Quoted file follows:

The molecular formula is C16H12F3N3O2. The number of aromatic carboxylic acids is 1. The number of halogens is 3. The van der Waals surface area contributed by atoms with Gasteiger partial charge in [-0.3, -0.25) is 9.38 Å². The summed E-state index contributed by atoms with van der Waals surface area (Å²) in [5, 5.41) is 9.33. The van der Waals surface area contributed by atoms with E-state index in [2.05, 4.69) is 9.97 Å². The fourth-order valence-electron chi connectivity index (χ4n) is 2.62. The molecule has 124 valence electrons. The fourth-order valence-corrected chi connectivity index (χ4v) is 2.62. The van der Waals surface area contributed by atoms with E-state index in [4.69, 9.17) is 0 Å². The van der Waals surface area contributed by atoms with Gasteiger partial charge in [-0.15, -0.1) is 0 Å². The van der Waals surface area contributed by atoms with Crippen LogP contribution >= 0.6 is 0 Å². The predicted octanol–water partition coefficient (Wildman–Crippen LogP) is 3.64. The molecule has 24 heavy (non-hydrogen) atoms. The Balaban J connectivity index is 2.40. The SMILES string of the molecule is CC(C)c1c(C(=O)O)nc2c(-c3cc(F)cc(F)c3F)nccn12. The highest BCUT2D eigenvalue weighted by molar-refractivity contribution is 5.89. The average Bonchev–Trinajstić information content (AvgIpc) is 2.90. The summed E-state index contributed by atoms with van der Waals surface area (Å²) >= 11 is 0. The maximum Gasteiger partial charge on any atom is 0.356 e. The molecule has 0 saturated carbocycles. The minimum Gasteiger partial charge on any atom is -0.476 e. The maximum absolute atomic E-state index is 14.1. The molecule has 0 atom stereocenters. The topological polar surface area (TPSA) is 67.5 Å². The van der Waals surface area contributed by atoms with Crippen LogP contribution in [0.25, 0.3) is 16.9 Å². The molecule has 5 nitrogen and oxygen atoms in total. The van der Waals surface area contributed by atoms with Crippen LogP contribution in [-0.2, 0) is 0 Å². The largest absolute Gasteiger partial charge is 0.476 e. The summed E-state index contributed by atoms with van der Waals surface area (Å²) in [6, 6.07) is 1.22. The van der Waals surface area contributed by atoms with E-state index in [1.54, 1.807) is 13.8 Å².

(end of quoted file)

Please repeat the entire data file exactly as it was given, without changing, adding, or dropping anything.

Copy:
The molecular formula is C16H12F3N3O2. The number of aromatic carboxylic acids is 1. The number of halogens is 3. The van der Waals surface area contributed by atoms with Gasteiger partial charge in [-0.3, -0.25) is 9.38 Å². The summed E-state index contributed by atoms with van der Waals surface area (Å²) in [5, 5.41) is 9.33. The van der Waals surface area contributed by atoms with E-state index in [2.05, 4.69) is 9.97 Å². The fourth-order valence-electron chi connectivity index (χ4n) is 2.62. The molecule has 124 valence electrons. The fourth-order valence-corrected chi connectivity index (χ4v) is 2.62. The van der Waals surface area contributed by atoms with E-state index in [4.69, 9.17) is 0 Å². The van der Waals surface area contributed by atoms with Gasteiger partial charge in [-0.15, -0.1) is 0 Å². The van der Waals surface area contributed by atoms with Crippen LogP contribution >= 0.6 is 0 Å². The predicted octanol–water partition coefficient (Wildman–Crippen LogP) is 3.64. The molecule has 24 heavy (non-hydrogen) atoms. The Balaban J connectivity index is 2.40. The SMILES string of the molecule is CC(C)c1c(C(=O)O)nc2c(-c3cc(F)cc(F)c3F)nccn12. The highest BCUT2D eigenvalue weighted by molar-refractivity contribution is 5.89. The average Bonchev–Trinajstić information content (AvgIpc) is 2.90. The summed E-state index contributed by atoms with van der Waals surface area (Å²) >= 11 is 0. The maximum Gasteiger partial charge on any atom is 0.356 e. The molecule has 0 saturated carbocycles. The minimum Gasteiger partial charge on any atom is -0.476 e. The maximum absolute atomic E-state index is 14.1. The molecule has 0 atom stereocenters. The topological polar surface area (TPSA) is 67.5 Å². The van der Waals surface area contributed by atoms with Crippen LogP contribution in [0.25, 0.3) is 16.9 Å². The molecule has 5 nitrogen and oxygen atoms in total. The van der Waals surface area contributed by atoms with Crippen LogP contribution in [-0.2, 0) is 0 Å². The largest absolute Gasteiger partial charge is 0.476 e. The summed E-state index contributed by atoms with van der Waals surface area (Å²) in [6, 6.07) is 1.22. The van der Waals surface area contributed by atoms with E-state index in [1.54, 1.807) is 13.8 Å².